Jul 21, 2019 | Updated: 08:54 AM EDT

Earth Was Surrounded By A Solid Shell In The Beginning Suggests A New Research

Mar 01, 2017 12:19 AM EST

The  European Space Agency (ESA) on July 17, 2014, German ESA astronaut Alexander Gerst took this image of the Earth reflecting light from the sun whilst aboard the International Space Station (ISS).
(Photo : Alexander Gerst /Getty Images)

A new research suggests that long before the tectonic plates on the earth's surface, it was encased by a single shell. The egg-like deformable shell was the first covering that the earth had right after its formation and during the period of cooling down.

According to Mail Online, the research has suggested that the ancient earth's "single" crust eventually began to crack and fold, giving rise to tectonic plates. The frictional force of these plates lying side by side gave rise to earthquakes, volcanoes and other modern geological phenomena. This new study has been done from the University of Maryland, Curtin University in collaboration with Geological Survey of Western Australia. It has given the long-running debate about the earth's past a new outlook.

There have always been differences among researchers about whether the formation of plate tectonics started right after the formation of the earth, or the earth experienced a single shell-like covering while cooling off. The new research, though, supports the latter theory of the earth having a "stagnant lid" early in its history.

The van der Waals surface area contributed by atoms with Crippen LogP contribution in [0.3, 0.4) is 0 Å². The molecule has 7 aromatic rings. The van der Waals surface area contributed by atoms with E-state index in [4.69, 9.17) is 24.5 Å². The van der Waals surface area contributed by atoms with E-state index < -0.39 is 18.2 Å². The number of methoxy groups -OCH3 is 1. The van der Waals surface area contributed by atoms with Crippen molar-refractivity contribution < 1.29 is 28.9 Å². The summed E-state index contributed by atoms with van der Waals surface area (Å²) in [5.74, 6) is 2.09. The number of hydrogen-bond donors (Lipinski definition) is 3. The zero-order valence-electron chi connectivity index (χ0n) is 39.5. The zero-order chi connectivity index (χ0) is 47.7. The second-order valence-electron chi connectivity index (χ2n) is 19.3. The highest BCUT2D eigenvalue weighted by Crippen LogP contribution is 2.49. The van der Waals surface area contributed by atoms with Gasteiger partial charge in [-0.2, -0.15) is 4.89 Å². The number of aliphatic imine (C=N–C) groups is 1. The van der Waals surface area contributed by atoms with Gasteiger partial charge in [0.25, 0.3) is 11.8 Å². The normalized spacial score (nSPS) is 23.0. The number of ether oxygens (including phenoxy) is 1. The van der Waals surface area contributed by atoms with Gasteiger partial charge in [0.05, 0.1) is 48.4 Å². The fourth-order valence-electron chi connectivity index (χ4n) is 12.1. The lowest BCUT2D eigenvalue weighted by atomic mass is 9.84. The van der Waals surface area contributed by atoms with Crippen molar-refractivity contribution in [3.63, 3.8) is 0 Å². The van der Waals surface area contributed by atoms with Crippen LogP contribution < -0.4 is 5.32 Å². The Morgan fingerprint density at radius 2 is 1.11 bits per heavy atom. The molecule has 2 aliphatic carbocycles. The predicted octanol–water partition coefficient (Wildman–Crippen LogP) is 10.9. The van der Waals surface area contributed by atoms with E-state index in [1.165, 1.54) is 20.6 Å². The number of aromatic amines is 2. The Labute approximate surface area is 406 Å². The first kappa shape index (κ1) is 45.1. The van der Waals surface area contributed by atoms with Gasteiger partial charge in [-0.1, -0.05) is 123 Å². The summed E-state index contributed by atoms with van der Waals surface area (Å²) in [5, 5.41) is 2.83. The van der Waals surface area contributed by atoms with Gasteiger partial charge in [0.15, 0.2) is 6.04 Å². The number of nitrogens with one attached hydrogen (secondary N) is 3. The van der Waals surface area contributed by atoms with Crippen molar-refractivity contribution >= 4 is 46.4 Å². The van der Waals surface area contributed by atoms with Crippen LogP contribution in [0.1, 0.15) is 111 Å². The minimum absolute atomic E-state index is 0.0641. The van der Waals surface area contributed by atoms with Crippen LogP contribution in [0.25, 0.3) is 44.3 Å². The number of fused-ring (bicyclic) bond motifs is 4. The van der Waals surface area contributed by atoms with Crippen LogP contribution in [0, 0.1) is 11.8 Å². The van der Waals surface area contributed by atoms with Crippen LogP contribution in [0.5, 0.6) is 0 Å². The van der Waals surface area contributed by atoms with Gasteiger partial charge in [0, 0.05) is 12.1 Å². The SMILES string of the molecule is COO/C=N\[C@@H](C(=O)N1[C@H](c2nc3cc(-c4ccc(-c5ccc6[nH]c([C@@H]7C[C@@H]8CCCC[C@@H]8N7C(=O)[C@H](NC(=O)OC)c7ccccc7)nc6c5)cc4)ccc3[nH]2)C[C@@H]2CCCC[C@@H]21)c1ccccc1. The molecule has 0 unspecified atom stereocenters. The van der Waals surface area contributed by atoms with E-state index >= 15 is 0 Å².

According to Phys.org, the researchers in their approach studied rocks of the oldest origin, almost 3.5 to 2.5 billion years ago. These were collected from Western Australia's East Pilbara Terrane. They also collected basalt rocks of "Coucal" formation, produced when the volcanoes erupt. The researchers performed thermodynamic calculations to understand the chemical composition of the basalt rocks. Using them and the Pilbara rocks, the researchers made a series of modeling experiments.

As the results suggest, the Pilbara rocks were granites formed by melting of the Coucal basalts or something similar in a "highly thermal gradient environment". The basalts also came from another generation of source rocks. This indicates that a multi- stage process produced earth's primary continents in a "stagnant lid" context prior to the plate tectonics.

The revealing of the chemical composition of the rocks during the research suggests that a single crust was first formed on the earth, which gave way to the rise of tectonic plates. The research results were published on February 27 in the journal "Nature".  

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